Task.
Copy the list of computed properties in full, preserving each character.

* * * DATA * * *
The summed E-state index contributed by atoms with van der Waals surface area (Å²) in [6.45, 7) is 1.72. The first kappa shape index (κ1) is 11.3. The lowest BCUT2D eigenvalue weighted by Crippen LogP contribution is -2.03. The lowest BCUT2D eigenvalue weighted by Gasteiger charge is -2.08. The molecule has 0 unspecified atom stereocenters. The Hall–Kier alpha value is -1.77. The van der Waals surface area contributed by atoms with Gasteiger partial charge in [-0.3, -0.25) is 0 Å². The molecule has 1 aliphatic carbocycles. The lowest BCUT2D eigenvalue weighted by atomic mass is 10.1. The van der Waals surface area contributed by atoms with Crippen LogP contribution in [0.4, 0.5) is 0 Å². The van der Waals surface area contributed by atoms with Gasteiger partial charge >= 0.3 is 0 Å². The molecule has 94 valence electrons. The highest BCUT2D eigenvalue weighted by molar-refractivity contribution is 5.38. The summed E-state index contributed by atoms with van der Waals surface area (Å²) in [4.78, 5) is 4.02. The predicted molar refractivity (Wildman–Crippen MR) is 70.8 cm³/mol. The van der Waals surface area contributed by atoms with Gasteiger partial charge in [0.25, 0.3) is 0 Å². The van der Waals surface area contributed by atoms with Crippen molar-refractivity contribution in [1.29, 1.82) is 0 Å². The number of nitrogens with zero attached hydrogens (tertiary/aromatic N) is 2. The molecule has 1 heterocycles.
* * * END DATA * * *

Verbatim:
The summed E-state index contributed by atoms with van der Waals surface area (Å²) in [6.45, 7) is 1.72. The first kappa shape index (κ1) is 11.3. The lowest BCUT2D eigenvalue weighted by Crippen LogP contribution is -2.03. The lowest BCUT2D eigenvalue weighted by Gasteiger charge is -2.08. The molecule has 0 unspecified atom stereocenters. The Hall–Kier alpha value is -1.77. The van der Waals surface area contributed by atoms with Gasteiger partial charge in [-0.3, -0.25) is 0 Å². The molecule has 1 aliphatic carbocycles. The lowest BCUT2D eigenvalue weighted by atomic mass is 10.1. The van der Waals surface area contributed by atoms with Crippen LogP contribution in [0.4, 0.5) is 0 Å². The van der Waals surface area contributed by atoms with Gasteiger partial charge >= 0.3 is 0 Å². The molecule has 94 valence electrons. The highest BCUT2D eigenvalue weighted by molar-refractivity contribution is 5.38. The summed E-state index contributed by atoms with van der Waals surface area (Å²) in [4.78, 5) is 4.02. The predicted molar refractivity (Wildman–Crippen MR) is 70.8 cm³/mol. The van der Waals surface area contributed by atoms with Gasteiger partial charge in [0.25, 0.3) is 0 Å². The van der Waals surface area contributed by atoms with Crippen molar-refractivity contribution in [1.29, 1.82) is 0 Å². The number of nitrogens with zero attached hydrogens (tertiary/aromatic N) is 2. The molecule has 1 heterocycles.